Use the drill to create a small guide hole approximately 1” in from both sides. Using the level, place your mount in the desired location on the wall. Use the screwdriver attachment on the drill (or a screwdriver) to secure the wood to the wall. 

4. Hang the Test Tubes

If you want all of your test tubes to hang parallel, cut your floss/twine to identical lengths. Create a loop and tie the floss tight below the rim of the test tube. Create a loop at the other end to hang on the hook. For a more creative look, braid the floss or use different colors. 

5. Begin Propagating!

Now that your DIY propagation station is all set up, you can fill the test tubes with water and begin propagating your cuttings. To clean the tubes or refill the water, carefully slip the loop off the hook and replace it when finished. 

More Creative DIY Propagation Station Ideas

  • Repurposed candle votives and holders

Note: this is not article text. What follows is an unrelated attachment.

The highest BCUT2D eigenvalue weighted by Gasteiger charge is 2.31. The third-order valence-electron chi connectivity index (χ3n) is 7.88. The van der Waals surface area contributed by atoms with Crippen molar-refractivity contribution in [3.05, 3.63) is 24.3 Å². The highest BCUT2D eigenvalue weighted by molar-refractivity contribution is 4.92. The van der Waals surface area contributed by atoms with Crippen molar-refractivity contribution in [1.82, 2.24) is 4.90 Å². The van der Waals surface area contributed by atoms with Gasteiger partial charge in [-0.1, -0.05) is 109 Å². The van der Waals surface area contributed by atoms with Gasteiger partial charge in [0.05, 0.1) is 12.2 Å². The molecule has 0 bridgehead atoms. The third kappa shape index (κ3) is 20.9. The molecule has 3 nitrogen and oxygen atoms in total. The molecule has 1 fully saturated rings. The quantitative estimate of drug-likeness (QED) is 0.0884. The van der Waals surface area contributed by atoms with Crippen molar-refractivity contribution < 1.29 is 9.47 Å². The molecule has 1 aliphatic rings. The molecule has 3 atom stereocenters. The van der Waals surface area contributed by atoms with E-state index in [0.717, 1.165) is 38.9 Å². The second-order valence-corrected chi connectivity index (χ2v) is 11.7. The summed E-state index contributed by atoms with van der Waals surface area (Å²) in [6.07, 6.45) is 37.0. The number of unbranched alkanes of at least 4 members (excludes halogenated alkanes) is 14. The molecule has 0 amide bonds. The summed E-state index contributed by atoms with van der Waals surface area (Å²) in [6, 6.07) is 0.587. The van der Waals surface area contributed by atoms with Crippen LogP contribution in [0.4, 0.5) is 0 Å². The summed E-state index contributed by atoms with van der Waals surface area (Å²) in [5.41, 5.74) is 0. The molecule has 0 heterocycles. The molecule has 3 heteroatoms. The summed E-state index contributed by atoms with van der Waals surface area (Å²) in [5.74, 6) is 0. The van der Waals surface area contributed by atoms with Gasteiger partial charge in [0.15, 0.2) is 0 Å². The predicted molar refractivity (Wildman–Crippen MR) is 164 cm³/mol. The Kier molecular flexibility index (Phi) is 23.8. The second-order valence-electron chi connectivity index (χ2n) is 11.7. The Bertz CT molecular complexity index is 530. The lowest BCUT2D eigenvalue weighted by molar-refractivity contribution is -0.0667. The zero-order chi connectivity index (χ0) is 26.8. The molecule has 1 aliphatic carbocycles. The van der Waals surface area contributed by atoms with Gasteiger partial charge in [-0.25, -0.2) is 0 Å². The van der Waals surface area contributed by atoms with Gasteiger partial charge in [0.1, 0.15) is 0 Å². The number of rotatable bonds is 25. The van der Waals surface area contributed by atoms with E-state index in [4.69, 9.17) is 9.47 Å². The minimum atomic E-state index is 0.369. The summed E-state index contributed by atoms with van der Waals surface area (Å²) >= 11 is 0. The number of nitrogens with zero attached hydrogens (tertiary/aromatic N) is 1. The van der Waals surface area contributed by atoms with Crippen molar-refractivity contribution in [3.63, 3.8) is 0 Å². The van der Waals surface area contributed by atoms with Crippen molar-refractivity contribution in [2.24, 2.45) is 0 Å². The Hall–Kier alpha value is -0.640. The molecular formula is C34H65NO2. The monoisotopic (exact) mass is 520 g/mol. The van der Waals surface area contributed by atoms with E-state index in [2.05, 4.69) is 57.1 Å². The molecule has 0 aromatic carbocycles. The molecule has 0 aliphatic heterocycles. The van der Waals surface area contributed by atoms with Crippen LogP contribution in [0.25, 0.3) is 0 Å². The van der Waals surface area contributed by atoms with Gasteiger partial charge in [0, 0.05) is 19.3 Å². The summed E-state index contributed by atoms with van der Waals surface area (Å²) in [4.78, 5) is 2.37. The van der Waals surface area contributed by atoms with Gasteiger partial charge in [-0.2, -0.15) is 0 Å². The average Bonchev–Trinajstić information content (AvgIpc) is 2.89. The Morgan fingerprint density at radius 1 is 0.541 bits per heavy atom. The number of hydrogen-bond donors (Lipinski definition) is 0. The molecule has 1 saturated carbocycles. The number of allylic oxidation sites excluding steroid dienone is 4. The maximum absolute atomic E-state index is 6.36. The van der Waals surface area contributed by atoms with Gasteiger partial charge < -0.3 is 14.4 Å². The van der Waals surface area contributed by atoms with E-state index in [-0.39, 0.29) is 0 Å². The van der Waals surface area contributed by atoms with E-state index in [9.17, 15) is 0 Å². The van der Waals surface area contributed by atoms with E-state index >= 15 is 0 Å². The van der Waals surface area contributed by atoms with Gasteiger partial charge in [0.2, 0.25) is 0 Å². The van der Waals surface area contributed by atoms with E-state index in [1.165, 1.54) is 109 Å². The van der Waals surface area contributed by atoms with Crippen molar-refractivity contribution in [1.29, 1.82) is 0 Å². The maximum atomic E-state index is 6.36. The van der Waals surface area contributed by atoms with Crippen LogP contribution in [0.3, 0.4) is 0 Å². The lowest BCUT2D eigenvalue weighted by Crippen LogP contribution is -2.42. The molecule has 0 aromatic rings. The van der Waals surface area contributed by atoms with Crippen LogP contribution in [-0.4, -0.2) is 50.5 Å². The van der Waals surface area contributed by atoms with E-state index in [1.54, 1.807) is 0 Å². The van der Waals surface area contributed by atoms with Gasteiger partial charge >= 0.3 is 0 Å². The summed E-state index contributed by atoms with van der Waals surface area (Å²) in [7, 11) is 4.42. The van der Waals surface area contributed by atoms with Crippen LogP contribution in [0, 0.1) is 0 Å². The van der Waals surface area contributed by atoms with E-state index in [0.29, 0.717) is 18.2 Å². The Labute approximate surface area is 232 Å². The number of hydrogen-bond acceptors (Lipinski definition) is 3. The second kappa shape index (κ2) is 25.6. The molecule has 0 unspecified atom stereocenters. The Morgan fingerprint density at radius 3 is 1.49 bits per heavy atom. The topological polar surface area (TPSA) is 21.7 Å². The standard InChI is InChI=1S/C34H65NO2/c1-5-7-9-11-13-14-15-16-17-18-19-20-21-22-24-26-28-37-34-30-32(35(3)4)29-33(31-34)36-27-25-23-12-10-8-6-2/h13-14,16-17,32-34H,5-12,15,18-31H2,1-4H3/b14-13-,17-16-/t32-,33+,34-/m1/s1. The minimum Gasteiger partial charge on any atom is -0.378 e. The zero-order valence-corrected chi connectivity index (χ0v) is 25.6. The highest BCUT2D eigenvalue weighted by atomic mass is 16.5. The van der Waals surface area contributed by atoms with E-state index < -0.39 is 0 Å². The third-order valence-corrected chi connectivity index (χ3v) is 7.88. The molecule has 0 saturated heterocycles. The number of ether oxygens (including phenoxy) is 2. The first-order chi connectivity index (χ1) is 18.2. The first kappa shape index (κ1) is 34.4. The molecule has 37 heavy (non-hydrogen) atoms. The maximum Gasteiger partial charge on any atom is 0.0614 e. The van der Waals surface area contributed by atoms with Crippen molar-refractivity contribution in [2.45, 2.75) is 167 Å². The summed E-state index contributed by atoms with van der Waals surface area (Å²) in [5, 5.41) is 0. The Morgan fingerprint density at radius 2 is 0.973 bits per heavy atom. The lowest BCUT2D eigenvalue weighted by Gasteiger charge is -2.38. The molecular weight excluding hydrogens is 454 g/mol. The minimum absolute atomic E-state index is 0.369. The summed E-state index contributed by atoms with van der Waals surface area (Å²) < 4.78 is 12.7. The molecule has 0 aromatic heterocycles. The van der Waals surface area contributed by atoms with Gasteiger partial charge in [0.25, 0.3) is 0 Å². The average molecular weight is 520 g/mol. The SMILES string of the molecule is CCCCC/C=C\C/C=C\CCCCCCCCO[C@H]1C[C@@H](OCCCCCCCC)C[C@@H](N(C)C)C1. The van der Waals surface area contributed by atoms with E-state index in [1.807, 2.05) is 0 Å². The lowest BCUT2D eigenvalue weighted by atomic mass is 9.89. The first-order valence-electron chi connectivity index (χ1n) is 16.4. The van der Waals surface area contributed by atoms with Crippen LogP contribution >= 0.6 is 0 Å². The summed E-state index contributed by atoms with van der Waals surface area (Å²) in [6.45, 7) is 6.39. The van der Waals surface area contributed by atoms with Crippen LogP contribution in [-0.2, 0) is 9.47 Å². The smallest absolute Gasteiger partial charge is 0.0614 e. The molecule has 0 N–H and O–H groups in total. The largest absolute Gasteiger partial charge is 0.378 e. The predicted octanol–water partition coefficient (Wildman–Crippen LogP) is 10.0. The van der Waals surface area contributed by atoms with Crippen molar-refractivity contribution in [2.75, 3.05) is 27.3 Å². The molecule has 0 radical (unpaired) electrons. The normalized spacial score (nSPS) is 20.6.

• Collection of vintage bud vases
  • Hanging lightbulbs
  • Macrame hanger
  • Hanging glass ornaments
  • Magnetic containers on a refrigerator 

Best Propagation Stations

Best Propagation Station Overall: Mkono Modern Wall Planter  

  • Size: 8.7” L x 2” W x 5” H
  • Number of Stations: 5
  • Materials: Wood, glass
  • Best Feature: can be wall-mounted or free-standing

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The Mono Modern Wall Planter has a simple, clean design that will blend with any decor style. Due to the shape of the base, this wall hanger can also be displayed on a tabletop, adding to the variety of decor options.

The 7-inch tall glass tubes are the perfect size for propagating any of your house plants. However, heavier cuttings may cause the propagation station to be unstable if it is not mounted on the wall.